Samsung Galaxy Tab 8.9 Review: The New Best Android Tablet, Again

I had major deja vu writing this. That’s because as cool as the Galaxy Tab 8.9 is, it’s basically just the Galaxy Tab 10.1, but slightly smaller. Which actually makes it noticeably better.

AU note: Samsung and Apple are still battling it out in court in Australia, so there’s no word yet on local pricing or availability.

Why It Matters

Samsung’s Galaxy Tab 10.1 is the best Android tablet I’ve used. It’s light, slim, quick. The Galaxy 8.9 Tab is almost perfectly identical to the 10.1, they just managed to get the same goodness into a smaller package.

Using It

Everyone I’ve handed the 8.9 to has had this moment of, “Oooh, this feels nice!” It really does. It’s an extremely tight package. The 10.1 felt a little flimsy, but despite having a similar plastic back plate, this one just feels much stronger. I don’t know if they’ve upgraded the plastic, or if it’s just stronger because it isn’t stretched across as large an area, but that worrisome flex is gone, and that’s a very good thing.

It comes running Android 3.2 (Honeycomb) with Samsung’s TouchWiz UI overlay. I’m not generally into these third-party skins, but this is one of the least offensive ones. It comes preloaded with some of Samsung’s proprietary software like Media Hub, Music Hub, and Social Hub, none of which are particularly compelling, and it just emphasises why I kinda wish Samsung would stick to hardware. It does come with a full version of Polaris Office, which is excellent for creating/editing documents on the go.


I’m loving the 8.9-inch screen. It really feels like they’ve hit the sweet spot, size-wise. It’s big enough that watching movies and playing games looks good, but it’s small and light enough that it’s super portable. I can fit it in my jacket pocket and walk out the door, which is more than I can say for some 7-inch tablets that are thicker. Also, while the screen is smaller it has the same number of pixels as its 10.1-inch brother, giving it a little better pixel density. It’s no retina display, but it’s damn good. It’s also light enough (0.4kg) that, though it’s bigger than 7-inch tablets, it’s easier to hold than most of them. This will provide a great digital magazine experience.

This thing is just as fast as its big brother, making it one of the fastest tablets you can get your hands on. Even with a ton of apps running at the same time, it was nearly impossible to slow this tablet down, and when it did slow down, it wasn’t by much. The slightly reduced size makes it better for typing, too. Battery life was excellent. With moderate use I was able to get three or four days on a charge, no problem, and standby time is even better.

8.9 inch 1280×800 screen
1GHz NVIDIA Tegra 2 processor
3MP rear-facing camera, 2MP front-facing
No expandable storage
Wi-Fi only
Weight: 0.4kg
Price: 16GB/$US469 32GB/$US569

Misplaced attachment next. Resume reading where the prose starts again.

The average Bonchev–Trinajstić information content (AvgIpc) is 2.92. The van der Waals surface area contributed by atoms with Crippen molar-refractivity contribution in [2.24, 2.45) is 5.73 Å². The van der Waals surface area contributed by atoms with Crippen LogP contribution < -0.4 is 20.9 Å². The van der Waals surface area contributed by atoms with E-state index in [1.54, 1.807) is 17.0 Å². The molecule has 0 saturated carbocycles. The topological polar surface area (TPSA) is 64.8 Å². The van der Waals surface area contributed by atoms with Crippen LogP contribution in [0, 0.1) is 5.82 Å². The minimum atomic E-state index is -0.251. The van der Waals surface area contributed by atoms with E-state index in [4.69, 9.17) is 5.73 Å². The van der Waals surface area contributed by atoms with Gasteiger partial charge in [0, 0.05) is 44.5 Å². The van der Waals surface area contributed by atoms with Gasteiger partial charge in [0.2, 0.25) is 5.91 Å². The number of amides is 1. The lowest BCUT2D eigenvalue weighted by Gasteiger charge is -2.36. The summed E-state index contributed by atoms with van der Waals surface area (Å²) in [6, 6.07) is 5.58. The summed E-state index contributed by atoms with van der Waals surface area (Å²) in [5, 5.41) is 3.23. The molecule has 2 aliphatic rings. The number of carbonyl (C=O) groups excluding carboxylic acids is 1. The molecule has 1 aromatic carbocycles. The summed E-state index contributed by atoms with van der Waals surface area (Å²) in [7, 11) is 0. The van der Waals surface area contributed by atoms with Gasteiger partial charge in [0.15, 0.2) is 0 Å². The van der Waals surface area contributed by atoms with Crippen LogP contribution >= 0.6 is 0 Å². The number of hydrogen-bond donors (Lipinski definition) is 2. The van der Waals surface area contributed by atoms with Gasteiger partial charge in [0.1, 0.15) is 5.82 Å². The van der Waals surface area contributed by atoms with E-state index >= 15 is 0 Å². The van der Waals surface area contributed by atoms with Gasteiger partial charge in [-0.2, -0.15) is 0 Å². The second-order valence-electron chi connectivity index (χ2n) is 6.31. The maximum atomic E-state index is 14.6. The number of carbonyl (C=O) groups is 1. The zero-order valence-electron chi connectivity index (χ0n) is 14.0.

No Like

The one thing that seems to have suffered for this size reduction is the audio. The speakers weren’t great on the 10.1, but they sound even tinnier on the 8.9, which is too bad. It employs the same rear camera as the 10.1 which isn’t great. That said, you probably don’t need it for much more than taking a picture of a business card or something, and the 2MP front-facing camera is plenty capable for video chat. One thing I did notice is that sometimes the screen seemed to miss touches. It wasn’t constant, but it was enough to kill me a few times while playing Samurai II: Vengeance (which is awesome, by the way).

While it feels stronger than the 10.1, I’d still feel much better about this thing if the whole body were aluminium, not plastic. The only ports the 8.9 has is a headphone jack and a proprietary connector. If you want to connect your tablet to an HDMI display, you have to buy a special adaptor. Yeah, I’d really rather not, thanks. (It’s DLNA compliant to stream content over Wi-Fi, but most consumers don’t have DLNA TVs and stereos yet.) There’s also no removable storage slot, so you’re stuck at the capacity you buy, and there’s no USB port (mini, micro, or otherwise). This makes putting your media on the device more of a chore than it should be. Oh, and maybe most significantly, at $US469 for the 16GB model and $US569 for the 32GB version, it’s just too expensive.


If this tablet cost $US300, I would recommend the crap out of it. Of all the Android tablets I’ve played with, this is my favourite (with the Sony Tablet S coming close). For 470 bucks, though, it just doesn’t make much sense. Obviously this is a more capable device than the Kindle Fire, but the Kindle Fire is only $US200. Is this thing really $US270 dollars more capable? No, it isn’t. It’s about $US100 more capable. Also, in the coming months we are going to be seeing tablets that are way better. My crystal ball tells me there will be quad-core processors and true HD displays. Those much beefier tablets will probably launch right around this price-range, too. Tech moves too fast. $US470 and $US570 just barely made sense in January of this year, but here in October it makes no sense at all. As soon as there’s a real, significant price-drop, then I’d absolutely recommend it. If Samsung is smart, they won’t wait.

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